The sales tax in Milwaukee will go up 2 cents per dollar next year after the Common Council voted Tuesday to raise the rate as part of a bipartisan plan to avoid bankruptcy.
City leaders who pushed for approval of the higher sales tax warned of looming deep cuts to core services, including police and fire protection. Opponents objected to strings attached to additional state funding, including curbing spending on diversity, equity and inclusion efforts.
“The wolf is at the door,” Milwaukee Alderman Robert Bauman argued in support of the sales tax. “You can’t chase the wolf away anymore, and we are dealing with some serious challenges that have to be addressed.”
Milwaukee is struggling with an underfunded pension system and not enough money to maintain essential police, fire and emergency services. Milwaukee has increasingly become reliant on federal pandemic aid to fund its essential services, which city leaders have said cost $150 million more per year to maintain.
The state Legislature and Gov. Tony Evers negotiated for months over a deal signed into law last month that gave the city the option to raise the local sales tax to help it avoid insolvency in 2025. The bill signed by the Democrat Evers, and passed by the Republican-controlled Legislature, boosts state aid to local governments by $275 million and ties future aid payments to the state sales tax.
Leaders, including Milwaukee Mayor Cavalier Johnson and U.S. Rep. Gwen Moore, who represents Milwaukee, urged adoption of the higher local sales tax to avoid bankruptcy like Detroit in 2013. They warned of catastrophic cuts including laying off 700 police officers, 250 firefighters and 400 other city workers. They also warned of possible library closures and reductions in other basic services like trash pickup and snow removal.
The Milwaukee Common Council voted 12-3 on Tuesday to approve the higher sales tax. That was two more than the two-thirds majority needed to succeed.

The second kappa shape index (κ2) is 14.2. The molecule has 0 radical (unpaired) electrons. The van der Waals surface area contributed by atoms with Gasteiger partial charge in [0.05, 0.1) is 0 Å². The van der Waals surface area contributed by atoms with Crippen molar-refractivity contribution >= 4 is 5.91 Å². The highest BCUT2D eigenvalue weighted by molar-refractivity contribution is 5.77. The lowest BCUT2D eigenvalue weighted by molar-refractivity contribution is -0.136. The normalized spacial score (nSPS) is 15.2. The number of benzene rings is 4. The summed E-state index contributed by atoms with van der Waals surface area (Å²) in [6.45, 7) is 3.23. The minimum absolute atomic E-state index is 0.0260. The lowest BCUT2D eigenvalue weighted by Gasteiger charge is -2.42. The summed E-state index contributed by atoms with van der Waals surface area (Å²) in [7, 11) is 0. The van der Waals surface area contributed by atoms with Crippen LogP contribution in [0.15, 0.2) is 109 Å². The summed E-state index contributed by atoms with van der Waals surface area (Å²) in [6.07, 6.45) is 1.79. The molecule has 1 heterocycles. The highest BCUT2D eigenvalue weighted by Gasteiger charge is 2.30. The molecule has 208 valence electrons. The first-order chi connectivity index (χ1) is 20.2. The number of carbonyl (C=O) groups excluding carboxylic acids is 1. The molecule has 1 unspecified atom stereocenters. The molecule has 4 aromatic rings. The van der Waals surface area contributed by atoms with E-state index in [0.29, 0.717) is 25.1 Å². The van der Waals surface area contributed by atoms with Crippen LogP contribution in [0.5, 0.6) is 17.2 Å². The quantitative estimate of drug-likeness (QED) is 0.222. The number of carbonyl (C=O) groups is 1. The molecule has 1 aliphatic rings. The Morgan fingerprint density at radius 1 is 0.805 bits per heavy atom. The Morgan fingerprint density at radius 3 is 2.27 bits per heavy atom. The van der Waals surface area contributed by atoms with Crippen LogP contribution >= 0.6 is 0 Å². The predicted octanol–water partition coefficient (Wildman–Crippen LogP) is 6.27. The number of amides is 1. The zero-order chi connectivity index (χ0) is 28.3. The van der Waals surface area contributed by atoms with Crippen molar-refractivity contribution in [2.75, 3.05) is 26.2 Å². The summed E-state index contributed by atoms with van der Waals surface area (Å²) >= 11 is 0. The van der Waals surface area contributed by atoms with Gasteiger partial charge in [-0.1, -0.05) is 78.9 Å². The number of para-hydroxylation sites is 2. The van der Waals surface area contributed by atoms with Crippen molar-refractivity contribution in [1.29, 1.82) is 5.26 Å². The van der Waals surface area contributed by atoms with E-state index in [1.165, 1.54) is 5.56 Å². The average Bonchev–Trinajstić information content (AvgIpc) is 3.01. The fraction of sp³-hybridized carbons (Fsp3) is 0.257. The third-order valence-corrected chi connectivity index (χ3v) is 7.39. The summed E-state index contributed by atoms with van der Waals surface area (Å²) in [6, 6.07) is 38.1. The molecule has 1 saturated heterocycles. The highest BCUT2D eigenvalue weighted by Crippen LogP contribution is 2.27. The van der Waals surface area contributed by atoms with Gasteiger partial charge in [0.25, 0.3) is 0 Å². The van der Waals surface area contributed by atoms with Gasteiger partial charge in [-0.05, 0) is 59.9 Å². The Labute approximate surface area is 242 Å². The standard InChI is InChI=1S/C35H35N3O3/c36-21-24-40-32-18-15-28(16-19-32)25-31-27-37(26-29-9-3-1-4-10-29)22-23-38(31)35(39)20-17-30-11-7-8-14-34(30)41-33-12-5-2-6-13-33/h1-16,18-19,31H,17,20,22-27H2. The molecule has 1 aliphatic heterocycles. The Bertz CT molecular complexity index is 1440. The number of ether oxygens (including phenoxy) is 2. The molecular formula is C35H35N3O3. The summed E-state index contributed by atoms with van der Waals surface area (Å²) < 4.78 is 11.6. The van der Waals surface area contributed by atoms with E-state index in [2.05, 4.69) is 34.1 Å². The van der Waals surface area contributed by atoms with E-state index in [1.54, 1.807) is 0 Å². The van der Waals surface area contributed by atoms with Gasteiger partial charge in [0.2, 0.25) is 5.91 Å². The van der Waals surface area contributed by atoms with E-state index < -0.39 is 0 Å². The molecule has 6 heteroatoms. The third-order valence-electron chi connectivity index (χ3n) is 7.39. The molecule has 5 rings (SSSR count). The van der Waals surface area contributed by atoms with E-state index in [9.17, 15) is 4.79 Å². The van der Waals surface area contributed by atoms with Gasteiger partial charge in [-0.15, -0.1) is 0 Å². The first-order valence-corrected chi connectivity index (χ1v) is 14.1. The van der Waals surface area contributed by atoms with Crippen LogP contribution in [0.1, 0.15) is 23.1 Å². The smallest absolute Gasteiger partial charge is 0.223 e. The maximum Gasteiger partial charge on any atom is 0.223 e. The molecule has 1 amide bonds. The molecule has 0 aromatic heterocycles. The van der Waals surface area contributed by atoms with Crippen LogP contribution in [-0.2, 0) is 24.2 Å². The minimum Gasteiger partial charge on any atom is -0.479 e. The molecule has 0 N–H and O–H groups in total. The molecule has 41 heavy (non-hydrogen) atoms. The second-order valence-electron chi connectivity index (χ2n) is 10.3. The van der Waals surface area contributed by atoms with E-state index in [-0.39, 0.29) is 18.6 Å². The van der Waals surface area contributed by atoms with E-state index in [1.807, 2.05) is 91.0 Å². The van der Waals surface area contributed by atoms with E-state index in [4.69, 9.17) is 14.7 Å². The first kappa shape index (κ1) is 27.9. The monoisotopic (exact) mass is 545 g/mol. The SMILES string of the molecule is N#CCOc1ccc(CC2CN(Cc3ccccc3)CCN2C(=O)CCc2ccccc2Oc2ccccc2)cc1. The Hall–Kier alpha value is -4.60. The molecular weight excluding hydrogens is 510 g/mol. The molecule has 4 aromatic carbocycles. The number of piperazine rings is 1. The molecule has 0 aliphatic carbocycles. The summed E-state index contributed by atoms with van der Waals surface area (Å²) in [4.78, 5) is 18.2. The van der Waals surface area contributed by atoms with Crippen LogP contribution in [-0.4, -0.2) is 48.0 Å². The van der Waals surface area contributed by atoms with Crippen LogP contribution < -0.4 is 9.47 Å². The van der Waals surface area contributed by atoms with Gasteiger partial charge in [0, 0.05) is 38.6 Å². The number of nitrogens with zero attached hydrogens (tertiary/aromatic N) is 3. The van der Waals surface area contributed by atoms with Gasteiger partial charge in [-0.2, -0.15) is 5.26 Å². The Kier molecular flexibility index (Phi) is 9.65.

Alderwoman Andrea Pratt argued against raising sales taxes, saying it would disproportionately affect those on fixed income.
“I do not want to see us fail,” she said. “I also do not want to save a city by rejecting citizens.”
The state sales tax is 5%. If the county goes along with the city and approves the higher sales tax rate, sales taxes in the city of Milwaukee would be 7.9%.
The additional sales tax in the city of Milwaukee will bring in nearly $200 million more in revenue next year, which the city has to use to pay for its pension and to increase the number of police officers and firefighters.
Milwaukee was the only city of its size in the country without the power to raise its own sales tax before the Legislature granted it the power to raise the rate by 2%. However, many Democrats and city leaders complained that the plan came with too many strings attached, keeping the success of Tuesday’s vote in doubt until the last minute.
Those include limiting funding for diversity, equity and inclusion efforts and Milwaukee’s streetcar, requiring police officers to return to Milwaukee Public Schools and requiring a minimum level of police and firefighter staffing.
Council members criticized those provisions, which took effect regardless of whether the sales tax increase won approval.
Bauman called the mandates imposed by the Republican-controlled Legislature “outrageous,” and had “an air of racism about them.”
“They caused many of us to have a sense of anger, sadness and even depression,” he said.
Milwaukee County, which also faces the potential of deep cuts, was also given the power to nearly double the current 0.5% countywide sales tax to 0.9%. The county board was expected to vote on that this summer.
Detroit’s bankruptcy loomed over the debate about what to do in Milwaukee.
Detroit was the largest municipal bankruptcy filing in U.S. history. The city emerged from bankruptcy in December 2014, having restructured or wiped out $7 billion in debt. Detroit was forced to follow a state-monitored spending plan and has been able to build cash surpluses.
Wisconsin state law does not allow for cities to declare bankruptcy, which means the Legislature would have to vote to allow Milwaukee to take that step if the city were to run out of money.